Ann Romney on Friday sidestepped questions over birth control and gay marriage, telling an interviewer those were not "what this election is going to be about."
Mrs. Romney, in an interview with Davenport, Iowa TV station KWQC, was asked if she backed same-sex marriage.
“I'm not going to talk about the specific issues. I'm going to let my husband speak on issues,” said Romney. “I'm here to really just talk about my husband and what kind of husband and father he is.”
Romney was then asked by KWQC anchor David Nelson if she believed that “employer-provided health insurance should be required to cover birth control?"
She again deferred. “You're asking me questions that are not about what this election is going to be about. This election is going to be about the economy and jobs,” she said.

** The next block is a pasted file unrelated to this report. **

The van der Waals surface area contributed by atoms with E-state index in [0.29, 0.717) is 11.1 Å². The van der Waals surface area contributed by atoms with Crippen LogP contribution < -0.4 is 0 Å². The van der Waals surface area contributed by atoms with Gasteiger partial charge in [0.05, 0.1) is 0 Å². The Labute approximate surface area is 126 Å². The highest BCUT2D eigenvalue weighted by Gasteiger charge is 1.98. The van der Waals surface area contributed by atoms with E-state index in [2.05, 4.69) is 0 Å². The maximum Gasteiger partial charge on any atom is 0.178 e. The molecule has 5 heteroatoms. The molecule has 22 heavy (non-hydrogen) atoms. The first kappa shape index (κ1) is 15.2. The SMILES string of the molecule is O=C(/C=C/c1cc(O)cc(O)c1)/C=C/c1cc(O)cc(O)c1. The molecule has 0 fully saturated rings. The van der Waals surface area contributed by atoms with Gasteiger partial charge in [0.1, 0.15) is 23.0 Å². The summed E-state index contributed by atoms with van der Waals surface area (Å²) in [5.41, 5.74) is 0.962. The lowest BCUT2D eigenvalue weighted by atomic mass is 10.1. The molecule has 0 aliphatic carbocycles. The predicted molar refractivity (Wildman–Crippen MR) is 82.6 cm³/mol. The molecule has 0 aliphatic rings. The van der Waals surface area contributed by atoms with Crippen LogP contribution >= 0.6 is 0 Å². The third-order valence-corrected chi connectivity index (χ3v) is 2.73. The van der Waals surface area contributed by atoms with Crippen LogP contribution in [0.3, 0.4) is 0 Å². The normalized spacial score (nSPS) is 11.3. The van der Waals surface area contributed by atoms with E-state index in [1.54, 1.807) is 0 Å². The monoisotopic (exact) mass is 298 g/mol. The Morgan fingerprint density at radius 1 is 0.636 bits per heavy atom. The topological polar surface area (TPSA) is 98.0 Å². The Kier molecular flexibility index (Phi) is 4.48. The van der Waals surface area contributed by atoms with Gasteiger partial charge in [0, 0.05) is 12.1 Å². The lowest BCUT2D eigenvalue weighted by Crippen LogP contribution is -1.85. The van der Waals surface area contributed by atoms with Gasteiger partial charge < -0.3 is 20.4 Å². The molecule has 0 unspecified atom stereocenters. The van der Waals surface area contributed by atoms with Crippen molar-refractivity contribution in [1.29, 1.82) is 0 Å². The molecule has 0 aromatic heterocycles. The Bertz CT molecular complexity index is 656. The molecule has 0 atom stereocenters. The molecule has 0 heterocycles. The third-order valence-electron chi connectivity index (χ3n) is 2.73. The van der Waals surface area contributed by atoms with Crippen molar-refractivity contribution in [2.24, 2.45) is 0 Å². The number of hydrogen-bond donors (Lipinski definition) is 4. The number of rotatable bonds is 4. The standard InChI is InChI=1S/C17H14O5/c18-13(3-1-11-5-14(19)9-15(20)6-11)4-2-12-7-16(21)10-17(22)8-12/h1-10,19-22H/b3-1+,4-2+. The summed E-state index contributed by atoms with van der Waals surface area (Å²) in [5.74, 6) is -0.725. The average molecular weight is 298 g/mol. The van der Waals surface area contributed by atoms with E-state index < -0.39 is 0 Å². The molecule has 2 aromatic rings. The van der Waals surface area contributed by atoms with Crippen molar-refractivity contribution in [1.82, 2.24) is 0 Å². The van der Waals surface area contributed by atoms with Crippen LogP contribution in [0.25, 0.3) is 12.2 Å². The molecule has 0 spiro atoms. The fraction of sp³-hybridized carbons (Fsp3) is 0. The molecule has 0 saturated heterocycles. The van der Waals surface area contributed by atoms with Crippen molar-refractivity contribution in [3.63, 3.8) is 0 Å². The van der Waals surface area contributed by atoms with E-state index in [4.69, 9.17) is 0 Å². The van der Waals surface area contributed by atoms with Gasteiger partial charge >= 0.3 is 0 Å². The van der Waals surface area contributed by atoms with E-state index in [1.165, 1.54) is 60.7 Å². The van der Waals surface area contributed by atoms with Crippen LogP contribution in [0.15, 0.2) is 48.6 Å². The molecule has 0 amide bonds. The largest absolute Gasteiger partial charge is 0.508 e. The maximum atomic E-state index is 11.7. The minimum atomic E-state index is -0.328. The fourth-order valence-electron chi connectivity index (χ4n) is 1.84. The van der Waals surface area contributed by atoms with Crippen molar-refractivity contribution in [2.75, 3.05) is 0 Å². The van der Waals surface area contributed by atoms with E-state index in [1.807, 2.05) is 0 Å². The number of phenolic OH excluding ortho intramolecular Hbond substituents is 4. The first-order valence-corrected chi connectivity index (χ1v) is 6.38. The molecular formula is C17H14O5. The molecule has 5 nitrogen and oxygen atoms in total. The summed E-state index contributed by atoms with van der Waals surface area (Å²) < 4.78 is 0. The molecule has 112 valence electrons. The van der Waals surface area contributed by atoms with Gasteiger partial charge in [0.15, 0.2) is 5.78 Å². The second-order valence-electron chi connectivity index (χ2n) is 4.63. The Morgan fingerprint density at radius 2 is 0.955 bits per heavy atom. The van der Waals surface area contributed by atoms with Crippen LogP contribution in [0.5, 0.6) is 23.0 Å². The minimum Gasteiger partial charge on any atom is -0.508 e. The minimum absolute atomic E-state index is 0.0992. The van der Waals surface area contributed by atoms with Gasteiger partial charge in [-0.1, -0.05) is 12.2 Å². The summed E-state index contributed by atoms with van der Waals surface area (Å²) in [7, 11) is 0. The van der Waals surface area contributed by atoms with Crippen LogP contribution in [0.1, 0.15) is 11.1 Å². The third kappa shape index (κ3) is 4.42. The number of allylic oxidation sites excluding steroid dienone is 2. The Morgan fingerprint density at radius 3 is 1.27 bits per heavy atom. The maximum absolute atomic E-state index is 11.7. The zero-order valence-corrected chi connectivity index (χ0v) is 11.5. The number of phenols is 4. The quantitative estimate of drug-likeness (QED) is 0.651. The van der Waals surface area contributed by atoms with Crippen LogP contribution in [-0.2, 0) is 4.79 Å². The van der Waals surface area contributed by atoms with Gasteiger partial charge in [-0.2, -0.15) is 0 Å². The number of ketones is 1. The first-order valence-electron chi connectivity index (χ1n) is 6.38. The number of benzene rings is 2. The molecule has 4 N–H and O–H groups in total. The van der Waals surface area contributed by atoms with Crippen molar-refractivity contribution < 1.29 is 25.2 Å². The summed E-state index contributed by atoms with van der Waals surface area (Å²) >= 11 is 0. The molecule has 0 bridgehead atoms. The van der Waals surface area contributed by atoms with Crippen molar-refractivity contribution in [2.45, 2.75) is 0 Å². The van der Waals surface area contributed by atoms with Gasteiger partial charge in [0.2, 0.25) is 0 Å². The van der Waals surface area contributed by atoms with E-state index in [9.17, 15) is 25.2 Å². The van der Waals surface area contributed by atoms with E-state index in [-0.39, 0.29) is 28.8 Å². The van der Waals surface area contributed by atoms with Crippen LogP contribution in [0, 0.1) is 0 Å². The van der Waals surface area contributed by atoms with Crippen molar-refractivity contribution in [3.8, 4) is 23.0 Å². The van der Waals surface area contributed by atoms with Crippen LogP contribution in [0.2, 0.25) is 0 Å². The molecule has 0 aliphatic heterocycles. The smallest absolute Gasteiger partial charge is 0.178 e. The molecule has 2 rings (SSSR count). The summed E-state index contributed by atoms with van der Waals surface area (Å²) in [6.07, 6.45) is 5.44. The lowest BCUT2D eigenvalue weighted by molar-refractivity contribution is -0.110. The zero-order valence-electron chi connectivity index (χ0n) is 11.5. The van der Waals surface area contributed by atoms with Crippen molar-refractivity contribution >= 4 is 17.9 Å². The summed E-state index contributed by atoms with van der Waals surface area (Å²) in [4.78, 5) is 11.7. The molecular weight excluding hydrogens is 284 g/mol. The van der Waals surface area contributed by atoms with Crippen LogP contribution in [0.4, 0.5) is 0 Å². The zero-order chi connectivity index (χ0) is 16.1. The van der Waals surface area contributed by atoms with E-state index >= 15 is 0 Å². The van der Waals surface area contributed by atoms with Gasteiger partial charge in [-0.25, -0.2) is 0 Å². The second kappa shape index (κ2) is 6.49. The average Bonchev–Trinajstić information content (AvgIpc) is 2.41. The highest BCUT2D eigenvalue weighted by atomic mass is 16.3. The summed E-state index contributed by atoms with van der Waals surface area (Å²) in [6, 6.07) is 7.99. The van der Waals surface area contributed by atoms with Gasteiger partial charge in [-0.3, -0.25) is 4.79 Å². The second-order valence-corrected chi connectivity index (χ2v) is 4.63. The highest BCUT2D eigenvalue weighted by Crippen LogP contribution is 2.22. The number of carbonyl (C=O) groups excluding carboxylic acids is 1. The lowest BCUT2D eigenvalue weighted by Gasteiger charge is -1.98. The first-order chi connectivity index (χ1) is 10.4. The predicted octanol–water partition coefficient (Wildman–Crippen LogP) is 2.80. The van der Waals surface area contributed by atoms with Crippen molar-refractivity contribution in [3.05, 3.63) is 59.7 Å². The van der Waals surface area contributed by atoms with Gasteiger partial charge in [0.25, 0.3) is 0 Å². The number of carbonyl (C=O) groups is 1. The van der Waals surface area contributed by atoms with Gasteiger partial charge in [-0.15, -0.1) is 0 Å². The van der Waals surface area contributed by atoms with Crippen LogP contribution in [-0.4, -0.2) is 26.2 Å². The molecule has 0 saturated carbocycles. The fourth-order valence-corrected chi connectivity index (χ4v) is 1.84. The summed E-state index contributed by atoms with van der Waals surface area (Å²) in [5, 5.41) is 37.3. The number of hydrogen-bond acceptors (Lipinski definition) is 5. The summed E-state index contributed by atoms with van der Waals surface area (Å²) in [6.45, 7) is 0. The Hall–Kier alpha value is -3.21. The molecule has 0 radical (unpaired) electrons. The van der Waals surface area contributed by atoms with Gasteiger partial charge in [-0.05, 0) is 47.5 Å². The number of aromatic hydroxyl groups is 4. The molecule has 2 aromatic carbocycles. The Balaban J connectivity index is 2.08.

Romney said that female voters wanted the campaign to remain focused on jobs. “What I'm hearing from women all across the country that they are going to look for the guy that's going to pull them out of the weeds and get them job security and a brighter future for their children. That's the message.”
“So really if you want to try to pull me off of the other messages it's not going to work because I know because I've been out there,” she added.
Ann Romney has taken a more prominent role, as Mitt Romney’s campaign steps up its efforts to narrow the gender gap which sees President Obama favored among female voters.
On the stump, Ann Romney has sought to share her husband’s personal side while arguing that he can help turnaround the economy.
The campaign has focused on its economic message to attract women, but Democrats have hit Romney and his running mate Rep. Paul Ryan (R-Wis.) as out-of-touch on women’s health issues, highlighting their criticisms of Planned Parenthood and the Obama administration’s birth-control mandate, as well as Ryan’s support of anti-abortion rights legislation in the House.
Romney has said he believes marriage is a “relationship between a man and a woman” and has called the administration’s birth-control mandate a violation of religious freedom.